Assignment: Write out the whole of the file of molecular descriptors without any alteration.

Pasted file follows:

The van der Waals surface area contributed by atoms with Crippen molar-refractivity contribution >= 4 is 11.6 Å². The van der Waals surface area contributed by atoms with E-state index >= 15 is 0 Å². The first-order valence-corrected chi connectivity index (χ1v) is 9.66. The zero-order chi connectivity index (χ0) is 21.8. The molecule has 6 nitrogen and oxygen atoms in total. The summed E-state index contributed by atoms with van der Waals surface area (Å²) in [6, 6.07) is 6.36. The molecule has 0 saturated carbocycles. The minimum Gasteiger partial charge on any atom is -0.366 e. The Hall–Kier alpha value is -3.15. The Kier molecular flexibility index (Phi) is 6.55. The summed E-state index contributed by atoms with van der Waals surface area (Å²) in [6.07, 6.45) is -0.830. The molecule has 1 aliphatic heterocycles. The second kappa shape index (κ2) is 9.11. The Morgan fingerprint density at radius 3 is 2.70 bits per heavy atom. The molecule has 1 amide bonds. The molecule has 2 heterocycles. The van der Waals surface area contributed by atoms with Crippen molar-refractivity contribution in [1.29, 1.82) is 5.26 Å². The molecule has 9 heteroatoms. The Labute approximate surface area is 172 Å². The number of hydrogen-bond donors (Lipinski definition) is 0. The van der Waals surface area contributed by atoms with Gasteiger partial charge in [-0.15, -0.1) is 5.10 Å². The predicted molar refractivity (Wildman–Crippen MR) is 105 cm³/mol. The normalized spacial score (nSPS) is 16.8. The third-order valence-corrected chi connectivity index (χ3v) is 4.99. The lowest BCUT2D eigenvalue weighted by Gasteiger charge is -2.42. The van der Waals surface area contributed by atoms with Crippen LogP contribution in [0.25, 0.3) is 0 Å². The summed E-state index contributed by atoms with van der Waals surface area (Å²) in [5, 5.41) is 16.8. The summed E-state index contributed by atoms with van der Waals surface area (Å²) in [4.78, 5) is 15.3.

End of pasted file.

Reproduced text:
The van der Waals surface area contributed by atoms with Crippen molar-refractivity contribution >= 4 is 11.6 Å². The van der Waals surface area contributed by atoms with E-state index >= 15 is 0 Å². The first-order valence-corrected chi connectivity index (χ1v) is 9.66. The zero-order chi connectivity index (χ0) is 21.8. The molecule has 6 nitrogen and oxygen atoms in total. The summed E-state index contributed by atoms with van der Waals surface area (Å²) in [6, 6.07) is 6.36. The molecule has 0 saturated carbocycles. The minimum Gasteiger partial charge on any atom is -0.366 e. The Hall–Kier alpha value is -3.15. The Kier molecular flexibility index (Phi) is 6.55. The summed E-state index contributed by atoms with van der Waals surface area (Å²) in [6.07, 6.45) is -0.830. The molecule has 1 aliphatic heterocycles. The second kappa shape index (κ2) is 9.11. The Morgan fingerprint density at radius 3 is 2.70 bits per heavy atom. The molecule has 1 amide bonds. The molecule has 2 heterocycles. The van der Waals surface area contributed by atoms with Crippen molar-refractivity contribution in [1.29, 1.82) is 5.26 Å². The molecule has 9 heteroatoms. The Labute approximate surface area is 172 Å². The number of hydrogen-bond donors (Lipinski definition) is 0. The van der Waals surface area contributed by atoms with Gasteiger partial charge in [-0.15, -0.1) is 5.10 Å². The predicted molar refractivity (Wildman–Crippen MR) is 105 cm³/mol. The normalized spacial score (nSPS) is 16.8. The third-order valence-corrected chi connectivity index (χ3v) is 4.99. The lowest BCUT2D eigenvalue weighted by Gasteiger charge is -2.42. The van der Waals surface area contributed by atoms with Crippen LogP contribution in [0.25, 0.3) is 0 Å². The summed E-state index contributed by atoms with van der Waals surface area (Å²) in [5, 5.41) is 16.8. The summed E-state index contributed by atoms with van der Waals surface area (Å²) in [4.78, 5) is 15.3.